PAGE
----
Regret is a common sensation of those that cross the mysterious and dangerous Indigo Man
The scorched air seared the sheriff’s lungs, spawning coughs. Raw and burnt flesh coated his throat. Tears spilled upon his leathery cheeks, glimmering in the glow from the flames.
He struggled to rise and collapsed onto his side. The spreading darkness from his abdomen matched the swelling pain. His fingers dug into the dry earth beneath him, birthing trenches.
His town was dead.
Flames licked the night sky, morphing the natural purple to a demon red. Tufting smoke swirled with malevolent fury; the bloating, savage darkness swallowed and encompassed all. Mirages of buildings flickered beneath the murderous fire. Bodies littered the ground in scattered heaps; the innocent as well as the sinners. A crumpled dirigible lay helpless beneath a deflated, smoldering gasbag.
My town, the sheriff thought. My home.
Signs of panicked life popped in and out of his view: People screaming, clutching little ones and the last remnants of whatever meant the most to them. Wide eyes peered from ash-stained faces. Gaping mouths uttered cries of incomprehensible sorrow.
A lone man skulked in the chaos, arms raised against the flames. He spotted the sheriff, and hesitated. The figure petrified momentarily before cupping his hands around his mouth and calling out, “Sheriff! You dead?”
The sheriff responded with a dry wheeze, which rewarded him with a sandpapery scraping along the inside of his throat.
The man loomed, walking slowly, his face childlike behind a thatchy beard. “Done kilt the sheriff,” the man breathed. The sheriff recognized him: he was the new banker, come all the way from Bedford.
A pair of men rushed past, dragging armloads of merchandise from the derelict remnants of the general store. The banker offered only a vacant stare at the affront; he was mesmerized by the eternal wall of flames. The thieves rushed into an adjacent building – the livery stable – no doubt looking for more to loot. Fresh tears, these of frustration, sprang to life from the sheriff’s eyes. He was losing all he had sworn to protect.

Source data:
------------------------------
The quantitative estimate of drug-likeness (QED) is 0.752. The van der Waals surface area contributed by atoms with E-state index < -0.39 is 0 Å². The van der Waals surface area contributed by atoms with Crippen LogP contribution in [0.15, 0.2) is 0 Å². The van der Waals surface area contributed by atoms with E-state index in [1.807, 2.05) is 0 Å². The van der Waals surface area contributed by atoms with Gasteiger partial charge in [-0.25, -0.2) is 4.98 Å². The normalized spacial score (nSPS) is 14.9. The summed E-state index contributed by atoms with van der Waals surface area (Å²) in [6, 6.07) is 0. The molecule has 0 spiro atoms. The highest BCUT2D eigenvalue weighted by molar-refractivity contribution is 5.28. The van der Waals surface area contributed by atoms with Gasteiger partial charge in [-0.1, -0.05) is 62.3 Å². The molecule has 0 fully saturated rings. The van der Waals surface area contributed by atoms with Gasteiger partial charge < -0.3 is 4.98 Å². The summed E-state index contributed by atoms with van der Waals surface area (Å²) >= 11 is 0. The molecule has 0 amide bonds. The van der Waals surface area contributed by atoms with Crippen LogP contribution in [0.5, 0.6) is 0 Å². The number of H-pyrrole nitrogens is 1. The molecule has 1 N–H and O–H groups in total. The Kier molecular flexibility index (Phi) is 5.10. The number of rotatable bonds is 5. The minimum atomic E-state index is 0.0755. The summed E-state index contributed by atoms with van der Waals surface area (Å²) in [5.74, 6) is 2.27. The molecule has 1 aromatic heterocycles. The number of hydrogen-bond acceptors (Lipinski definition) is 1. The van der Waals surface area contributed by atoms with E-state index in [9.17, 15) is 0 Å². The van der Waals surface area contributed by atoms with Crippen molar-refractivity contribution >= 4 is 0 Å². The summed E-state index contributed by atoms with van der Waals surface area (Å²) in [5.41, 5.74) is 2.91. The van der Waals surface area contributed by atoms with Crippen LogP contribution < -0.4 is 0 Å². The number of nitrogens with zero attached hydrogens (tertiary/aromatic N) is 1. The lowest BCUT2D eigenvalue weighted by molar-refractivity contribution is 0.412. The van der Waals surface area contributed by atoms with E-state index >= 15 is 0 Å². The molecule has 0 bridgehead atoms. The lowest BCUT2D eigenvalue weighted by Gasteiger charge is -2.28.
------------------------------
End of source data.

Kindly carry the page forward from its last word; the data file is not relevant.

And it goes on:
The ground shivered, accompanied by a low, rumbling groan. Within seconds, the roof of the stable imploded, showering the inside with burning planks and hungry fire. The men screamed within, though not for long.
“My God,” murmured the banker, but his further commentary was interrupted by a sound like a thunderclap. His head snapped back, and his body tumbled in a heap, inches from the sheriff. A wet hole glistened in the center of his forehead, and his glassy eyes reflected the raging flames.
A flicker of darkness emerged from the chaos. It shimmered and trembled in the heated air, moving with ethereal and savage grace. The darkness solidified as it neared, merging from a formless obscurity to a man-shaped shade. It bore familiarity. His burning lungs were unable to thaw his suddenly frozen heart.
The shadow form loped forward, a ravenous wolf cornering a wounded hare. The man wore only faded jeans and boots. Muscles bulged amidst the emaciation, trembling beneath skin the color of ink. Mismatched eyes seemed to glow from the dark skin. A revolver dangled in his grasp.
“Sheriff,” the Indigo Man growled.
“You were to hang,”the sheriff rasped, the words crumbling in his ashen throat. He floundered in the smoke and dust. His vacant gun belt offered no solace. He stared with hazy disbelief at the specter before him. “You were to hang.” It was the only thought that seemed capable of escaping him.
“You crossed me,” spat the Indigo Man, his features twisted with rage. “It didn’t have to happen in such a way. You all killed her. You all chose this path.”
He raised the gun. The sheriff stared into the barrel; it depths were limitless and brimming with despair. For the first time in years, his body quaked with fear.
The click of the hammer echoed amidst the roaring fire.
“She killed them boys,” the sheriff croaked. “You’n her both. She was an outlaw.” He trembled before the impending fit of coughs could escape him, and then spasmed with each horrible hack. Blood trickled onto his soot-drenched chin. “Outlaws get hung. Even the pretty ones. You reap what you sow.”
The flames raged behind him, crackling and hissing as they persisted in their feast of all. The moon winked from behind the wall of smoke, small and pale and alone. The sheriff’s eyes closed in silent prayer, and when they reopened, he found that nothing had changed.
“I’ve done many a good thing and many a bad in my time,” intoned the Indigo Man. “I’ve robbed and I’ve killed and I’ve bullied my way to where I am. Truth is, that’s the only way to live in this place. The only difference between us is I don’t wear a star on my chest.”
The sheriff said nothing, and trembled as pale teeth peeked from behind the dark skin.
“Welcome to the reaping,”snarled the Indigo Man; there was a sound like the world splitting apart, and then darkness.